Another top tip: if you mention politics to a politician, be prepared for facial expressions that can only be described as ‘inscrutable’. Try as I might, I couldn’t scrute the Deputy Prime Minister. I later learned I’d been mentioned in despatches and in a good way, but you’d never have scruted that at the time.
A Warning to Little Shrews
Winston the cat
Is big, black and fat.
But his mew is so cute,
You’d never guess he’s a brute
Who likes to kill rats
And other tom cats.
He curls on the chair
With a warm sleepy stare.
But when you think he’s at rest,
He’s at his cruel, vicious best.
So little shrew beware:
Winston knows that you’re there.
He’s watching you peep
And feel safe and then creep
To the fridg- Bam! goes his paw
As he strikes with his claw
And sinks his teeth deep
And eats even your squeap!
Please note: ‘Squeap’ is the sound a shrew makes as it disappears in one big gollop into a big black fat cat. There’s no time for squealing and or squeaking – the k gets swallowed. Trust me.
Very pleased to see the artwork and my blurb for the DVD for Ajani’s Great Ape Adventures. This was such a great project to work on.
Supported by a whole host of international conservation charities, the three films that make up Ajani’s Great Ape Adventures are designed to teach young people across Africa about our close relatives the apes and how important it is to keep them and their habitat safe: not just for the apes but for the young people and their real families too. With poverty so often the consequence as well as the cause of habitat loss and species extinction, it is vital that solutions that benefit people as well as animals are found.
That all sounds far too heavy to put on a young one’s shoulders. But these stories, like any good educational tool, are fun and exciting with a feel good factor that will encourage rather than condemn. And they offer simple, practical and doable solutions that will help, not hinder local people to thrive.
I was brought in to work on the narration. Originating with Dutch filmmakers, the English version needed colloquializing so that it felt more in keeping with the characters. It was great fun and because I was working off of the rough cuts rather than the script, it was perhaps more akin to editing than writing. I loved watching the children’s performances and the footage of the chimps and gorillas is wonderful. And there is a poop fight. Of which I wholeheartedly approve.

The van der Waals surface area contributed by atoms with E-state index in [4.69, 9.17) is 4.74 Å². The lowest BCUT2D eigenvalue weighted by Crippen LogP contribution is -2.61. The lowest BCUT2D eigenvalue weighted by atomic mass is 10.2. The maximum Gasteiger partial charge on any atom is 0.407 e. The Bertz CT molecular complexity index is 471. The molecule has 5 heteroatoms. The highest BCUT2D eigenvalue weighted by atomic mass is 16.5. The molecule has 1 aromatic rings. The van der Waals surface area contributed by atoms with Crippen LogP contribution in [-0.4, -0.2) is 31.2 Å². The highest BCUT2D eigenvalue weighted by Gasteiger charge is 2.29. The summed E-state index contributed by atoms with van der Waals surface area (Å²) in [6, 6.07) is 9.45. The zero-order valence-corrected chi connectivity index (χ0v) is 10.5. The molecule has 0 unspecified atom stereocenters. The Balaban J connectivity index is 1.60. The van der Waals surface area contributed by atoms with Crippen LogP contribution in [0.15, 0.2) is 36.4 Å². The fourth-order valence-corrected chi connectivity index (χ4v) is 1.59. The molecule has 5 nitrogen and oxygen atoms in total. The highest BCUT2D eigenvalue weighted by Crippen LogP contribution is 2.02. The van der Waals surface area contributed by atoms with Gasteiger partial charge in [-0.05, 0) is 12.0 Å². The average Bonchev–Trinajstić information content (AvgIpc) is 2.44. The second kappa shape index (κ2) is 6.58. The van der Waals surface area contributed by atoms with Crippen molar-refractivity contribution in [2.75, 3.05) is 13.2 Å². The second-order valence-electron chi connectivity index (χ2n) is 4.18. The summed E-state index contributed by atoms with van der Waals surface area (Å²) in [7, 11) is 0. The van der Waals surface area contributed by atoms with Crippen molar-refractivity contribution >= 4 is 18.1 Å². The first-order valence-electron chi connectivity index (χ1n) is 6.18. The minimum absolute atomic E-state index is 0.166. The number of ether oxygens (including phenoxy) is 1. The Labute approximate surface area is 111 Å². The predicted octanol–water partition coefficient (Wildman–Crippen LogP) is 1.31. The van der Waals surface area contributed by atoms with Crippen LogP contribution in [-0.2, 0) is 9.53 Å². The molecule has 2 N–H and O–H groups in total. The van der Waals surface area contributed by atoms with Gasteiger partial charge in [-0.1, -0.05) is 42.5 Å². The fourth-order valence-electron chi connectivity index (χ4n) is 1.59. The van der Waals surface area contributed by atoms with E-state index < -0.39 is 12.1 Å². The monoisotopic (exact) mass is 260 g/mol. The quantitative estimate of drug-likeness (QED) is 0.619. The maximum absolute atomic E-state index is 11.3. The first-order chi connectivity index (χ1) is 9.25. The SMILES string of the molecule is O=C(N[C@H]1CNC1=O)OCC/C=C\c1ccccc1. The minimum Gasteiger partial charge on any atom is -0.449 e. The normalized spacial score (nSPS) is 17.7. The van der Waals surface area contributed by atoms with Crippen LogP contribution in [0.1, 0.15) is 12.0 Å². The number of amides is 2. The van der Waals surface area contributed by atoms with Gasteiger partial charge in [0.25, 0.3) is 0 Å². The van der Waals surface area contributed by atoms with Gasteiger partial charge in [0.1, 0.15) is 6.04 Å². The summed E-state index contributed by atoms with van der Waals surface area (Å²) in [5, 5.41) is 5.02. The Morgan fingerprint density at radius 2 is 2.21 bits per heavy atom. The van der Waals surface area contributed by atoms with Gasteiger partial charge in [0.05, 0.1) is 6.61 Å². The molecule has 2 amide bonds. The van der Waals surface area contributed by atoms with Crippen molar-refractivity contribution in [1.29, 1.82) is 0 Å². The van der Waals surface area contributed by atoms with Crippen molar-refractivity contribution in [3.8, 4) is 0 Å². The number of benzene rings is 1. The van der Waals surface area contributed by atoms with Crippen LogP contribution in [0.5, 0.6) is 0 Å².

I wish the Dutch makers of the films, Nature for Kids, every success with this project and hope I can work with them again in the future.
…was this submission, on behalf of the All Party Parliamentary Group for Children’s Media and the Arts, to the All Party Parliamentary Group for Children. The APPG for Children is conducting a year long investigation around the question “Are Children Getting What They Want?”. Jocelyn Stevenson and I wrote this paper answering the question from a children’s media and arts perspective.
The results of the inquiry will be published later in the spring and you can read the whole of our report on the Children’s Media Foundation website. But to briefly summarise… Are children getting what they ‘want’ in terms of arts and media?
With little more than 1% of public funding for the arts directed at the children’s audience, despite the under-18s comprising 15% of the UK population, with fewer and fewer courses training specialist arts teachers, with current Education policy devaluing art, with libraries closing, the answer is NO. In terms of media, despite so many hours of dedicated children’s viewing, only 1% is brand spanking new UK content. And of that 1% very little editorial diversity or opportunity to reflect the rich variety of childhood experience. So no: children are not getting the opportunities they want, need or deserve to participate fully in cultural and artistic life.
Of course we say it a lot more eloquently than that in the paper and quote Nelson Mandela and Horton the Elephant. Which of course fills me with great pleasure and hope that the All Party Parliamentary Group for Children will not only continue to support our campaigns, but increase the pressure for change.
Been doing a spot of Morpurgoing recently. Sat in on Michael Parkinson’s Sky Arts masterclass with the lovely man a few weeks ago, for which there was much raiding of daughter’s bookshelf for stories like Kensuke’s Kingdom, War Horse, The Butterfly Lion, and being inspired by his autobiography.
Then last week Mr Morpurgo spoke at the Action For Children’s Arts Conference at the Unicorn Theatre. Such an inspirational, entertaining man. And impassioned. He spoke up for literacy. But not just simplistic, measurable reading and writing: “20% of children leave school unable to read. And of the 80% that can, few are theatre goers, book readers etc. So most are denied Freedom of Expression and the unfettered seeking of truth that awakens our creativity.”
The ACA’s paper, “Putting Children First” states that despite childen under 12 comprising 15% of the population only 1% of public funding for the arts is directed to their needs. 600 libraries have had to close. As Michael Morpurgo said, “The oxygen of freedom of thought and expression that children could access is being denied.”
How can that be fulfilling articles 17, 29 or 31 of the UN Convention on the Rights of the Child?